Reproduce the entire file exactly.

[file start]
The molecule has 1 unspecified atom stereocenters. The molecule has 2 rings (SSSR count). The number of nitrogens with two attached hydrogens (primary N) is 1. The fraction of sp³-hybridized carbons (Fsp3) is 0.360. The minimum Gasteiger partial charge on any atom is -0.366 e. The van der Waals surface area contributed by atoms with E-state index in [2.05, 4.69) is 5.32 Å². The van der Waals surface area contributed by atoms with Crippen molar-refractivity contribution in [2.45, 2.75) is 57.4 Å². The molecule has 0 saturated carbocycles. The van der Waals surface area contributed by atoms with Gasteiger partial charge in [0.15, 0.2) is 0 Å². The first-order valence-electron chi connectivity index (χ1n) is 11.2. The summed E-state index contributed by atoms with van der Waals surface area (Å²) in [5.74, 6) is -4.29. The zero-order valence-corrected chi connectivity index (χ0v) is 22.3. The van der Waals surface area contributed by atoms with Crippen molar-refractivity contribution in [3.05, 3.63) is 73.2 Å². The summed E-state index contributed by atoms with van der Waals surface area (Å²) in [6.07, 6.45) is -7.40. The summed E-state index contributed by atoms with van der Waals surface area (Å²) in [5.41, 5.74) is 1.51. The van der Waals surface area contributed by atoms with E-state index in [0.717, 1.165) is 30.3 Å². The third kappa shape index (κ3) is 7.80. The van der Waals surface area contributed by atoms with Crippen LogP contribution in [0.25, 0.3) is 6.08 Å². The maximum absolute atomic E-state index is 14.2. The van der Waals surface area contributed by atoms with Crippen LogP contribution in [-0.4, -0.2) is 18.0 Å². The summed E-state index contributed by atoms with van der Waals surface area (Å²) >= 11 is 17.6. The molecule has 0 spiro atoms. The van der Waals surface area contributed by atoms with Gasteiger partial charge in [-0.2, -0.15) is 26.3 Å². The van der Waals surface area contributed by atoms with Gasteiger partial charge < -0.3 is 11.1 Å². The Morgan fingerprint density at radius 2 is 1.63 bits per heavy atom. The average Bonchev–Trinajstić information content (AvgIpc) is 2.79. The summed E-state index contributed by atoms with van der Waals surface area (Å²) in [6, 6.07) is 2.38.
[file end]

The molecule has 1 unspecified atom stereocenters. The molecule has 2 rings (SSSR count). The number of nitrogens with two attached hydrogens (primary N) is 1. The fraction of sp³-hybridized carbons (Fsp3) is 0.360. The minimum Gasteiger partial charge on any atom is -0.366 e. The van der Waals surface area contributed by atoms with E-state index in [2.05, 4.69) is 5.32 Å². The van der Waals surface area contributed by atoms with Crippen molar-refractivity contribution in [2.45, 2.75) is 57.4 Å². The molecule has 0 saturated carbocycles. The van der Waals surface area contributed by atoms with Gasteiger partial charge in [0.15, 0.2) is 0 Å². The first-order valence-electron chi connectivity index (χ1n) is 11.2. The summed E-state index contributed by atoms with van der Waals surface area (Å²) in [5.74, 6) is -4.29. The zero-order valence-corrected chi connectivity index (χ0v) is 22.3. The van der Waals surface area contributed by atoms with Crippen molar-refractivity contribution in [3.05, 3.63) is 73.2 Å². The summed E-state index contributed by atoms with van der Waals surface area (Å²) in [6.07, 6.45) is -7.40. The summed E-state index contributed by atoms with van der Waals surface area (Å²) in [5.41, 5.74) is 1.51. The van der Waals surface area contributed by atoms with E-state index in [0.717, 1.165) is 30.3 Å². The third kappa shape index (κ3) is 7.80. The van der Waals surface area contributed by atoms with Crippen LogP contribution in [0.25, 0.3) is 6.08 Å². The maximum absolute atomic E-state index is 14.2. The van der Waals surface area contributed by atoms with Crippen LogP contribution in [-0.4, -0.2) is 18.0 Å². The summed E-state index contributed by atoms with van der Waals surface area (Å²) >= 11 is 17.6. The molecule has 0 spiro atoms. The van der Waals surface area contributed by atoms with Gasteiger partial charge in [-0.2, -0.15) is 26.3 Å². The van der Waals surface area contributed by atoms with Gasteiger partial charge < -0.3 is 11.1 Å². The Morgan fingerprint density at radius 2 is 1.63 bits per heavy atom. The average Bonchev–Trinajstić information content (AvgIpc) is 2.79. The summed E-state index contributed by atoms with van der Waals surface area (Å²) in [6, 6.07) is 2.38.